The Cuzco Commission

Oil on canvas
42″ x 32″

This painting is the reigning champion of my most unusual commissions. Whilst the objective was to create a “replica” of another painting, I was also free to improve it as I saw fit. There is truth in saying that all pieces of art, even copies are “original works of art”. However, this painting was free to grow an ‘’original’’ identity of its own. 

Prior to this project, I had no idea what on earth a “Cuzco” painting was. This style, also known as “Cusco”, “Esquela Cuzquena”, or “Cuzqueno”, originated during the Spanish colonization of the Inca Capital Cuzco, Peru in the 16thcentury. All these religious paintings are influenced by Mannerism, a style that was prevalent in Europe during that time.  It explains the unusual proportions of the figures, with long limbs, tiny extremities, and faces. You may read more about it HERE.

These paintings are great examples of cultural assimilation, e.g. how the traditional dove like wings of “Western” angels are substituted for the wings of a more colorful and tropical kind.  We see another example of assimilation in how the Philippines’ malevolent mythological creatures are deterred by holy water. Nevertheless, one can safely say that the Cuzco movement had a more creative outcome. 

Original painting (left) vs. commissioned version (right)

The original painting I had to “copy” is currently hanging in a San Francisco restaurant. The commissioner, a classical guitarist, was drawn to the piece because of the mystery behind the string instrument the angel is holding. Six tuning pegs? Four strings? Very traditional folk inlays + a mother of pearl inlay on the bridge? Is he holding a bow? Just like the mysterious identity of the artist who painted it, whether these were moments of creative confusion, or deliberate tongue-in-cheek gestures to bewilder the viewer will never be truly known. 

Let’s get to the modifications: 

I. The original was quite faded and cracked, so I had to approximate what the colors might have looked like when it was new + arguably a little extra. 

While I definitely wanted to improve the realism on certain areas such as the face and hands, this had to be done tactfully so that they wouldn’t deviate too much from the more 2-d looking clothes. 

Being a religious painting after all, it felt appropriate to choose another religious painting for my face reference. Eventually I chose French master Pierre Mignard’s painting of a young St. John the Baptist as a guide. If the original were on the left side of the spectrum and the Mignard reference were at the right, I tried imagining how my version would look if it fell somewhere in between. 

Comparison between original version, my version, and reference by Pierre Mignard

II. The “string instrument” is arguably the most important element of the painting. It had its fair share of adjustments e.g. putting my foot down on how each tuning peg should have a corresponding string. More detail was added on how each string is wound around each tuning peg at the top, and the bridge at the bottom. Apart from fine tuning of the geometry and symmetry, I’ll let the viewer decide what instrument it’s supposed to be. 

III. Whilst almost all Cuzco angels have very stylized illustration-like wings, this is one aspect of the original painting that fell short. My version retains the Manneristic proportions but with added realism and brighter colors.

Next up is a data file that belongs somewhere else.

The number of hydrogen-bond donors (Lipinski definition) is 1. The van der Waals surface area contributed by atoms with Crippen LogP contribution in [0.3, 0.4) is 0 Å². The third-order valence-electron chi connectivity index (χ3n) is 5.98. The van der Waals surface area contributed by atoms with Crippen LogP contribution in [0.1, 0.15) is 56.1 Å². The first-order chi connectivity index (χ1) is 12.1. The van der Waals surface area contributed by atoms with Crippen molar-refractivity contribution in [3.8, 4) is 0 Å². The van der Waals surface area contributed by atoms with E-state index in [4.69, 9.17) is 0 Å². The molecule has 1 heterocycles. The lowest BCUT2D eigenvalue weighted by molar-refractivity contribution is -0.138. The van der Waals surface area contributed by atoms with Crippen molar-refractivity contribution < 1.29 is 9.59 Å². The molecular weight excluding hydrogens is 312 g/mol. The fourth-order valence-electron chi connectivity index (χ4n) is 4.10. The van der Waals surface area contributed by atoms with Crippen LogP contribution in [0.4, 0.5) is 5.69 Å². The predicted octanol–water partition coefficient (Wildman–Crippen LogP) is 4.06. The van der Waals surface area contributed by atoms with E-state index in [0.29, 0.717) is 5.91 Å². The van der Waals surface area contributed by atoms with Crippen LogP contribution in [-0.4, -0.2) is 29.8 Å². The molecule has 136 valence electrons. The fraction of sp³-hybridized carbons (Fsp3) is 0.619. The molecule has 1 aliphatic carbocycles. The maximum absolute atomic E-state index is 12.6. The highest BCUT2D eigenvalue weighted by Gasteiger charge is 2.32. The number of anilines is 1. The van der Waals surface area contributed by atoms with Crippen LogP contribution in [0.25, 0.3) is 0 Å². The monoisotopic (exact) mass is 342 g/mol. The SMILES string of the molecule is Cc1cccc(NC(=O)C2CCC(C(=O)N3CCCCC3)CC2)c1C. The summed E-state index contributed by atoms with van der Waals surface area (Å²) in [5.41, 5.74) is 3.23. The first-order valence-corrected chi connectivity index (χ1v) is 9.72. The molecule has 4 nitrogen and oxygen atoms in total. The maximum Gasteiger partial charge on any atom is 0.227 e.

IV. The plumes on the hat had a similar problem as the wings. Volume and detail were added. 

 V. One of the most interesting considerations of this commission was how to approach the clothes. A number of shapes were repeatedly used, but the embroidery upon closer inspection was rather random.  While this certainly merits its own charm, it did not make sense to just copy it mechanically. The solution was to create an inventory for the common shapes and reorganize them into seamless patterns.  

Just like with the coat, I used existing elements to create a seamless and repeating pattern for the cuffs and collar. I also adjusted the cross hatched embroidery to give the fabric more depth—like how one’s clothes curve and conform according to the body. 

A new pattern was created for the gold stripes on the sash as well. 

VI. While I can attribute everything else to stylization and a sense of craftsmanship based on a repeated tradition, I’m not going to deny that what bothered me the most about the original painting was the coat’s hem and how the sash was hanging straight down behind it. Little did I know that it was a clue to yet another surprise. 

During the additional research to understand the sartorial elements of the angel, I accidently discovered that the San Francisco painting is also an adaptation of an even older piece from the 17th Century. The peculiarities of certain areas were suddenly brought to light, e.g.  the coat’s strange hem, and the even stranger waterfall-like right sleeve, amongst other things. 

Comparison between 3 Cuzco school style paintings: 17th Century original (left), Restaurant version(center), artist’s rendition (right)

How my painting turned out to be a “2nd generation interpretation” is extremely unusual, and amusing. And I can’t help but relate this coincidence to the premise behind one of my favorite books, Heart of Darkness. Whilst the book is a story of a story of a story, this is a painting of a painting of a painting.

**For the record, the angel is wearing something similar to a European rifleman or musketeer’s outfit.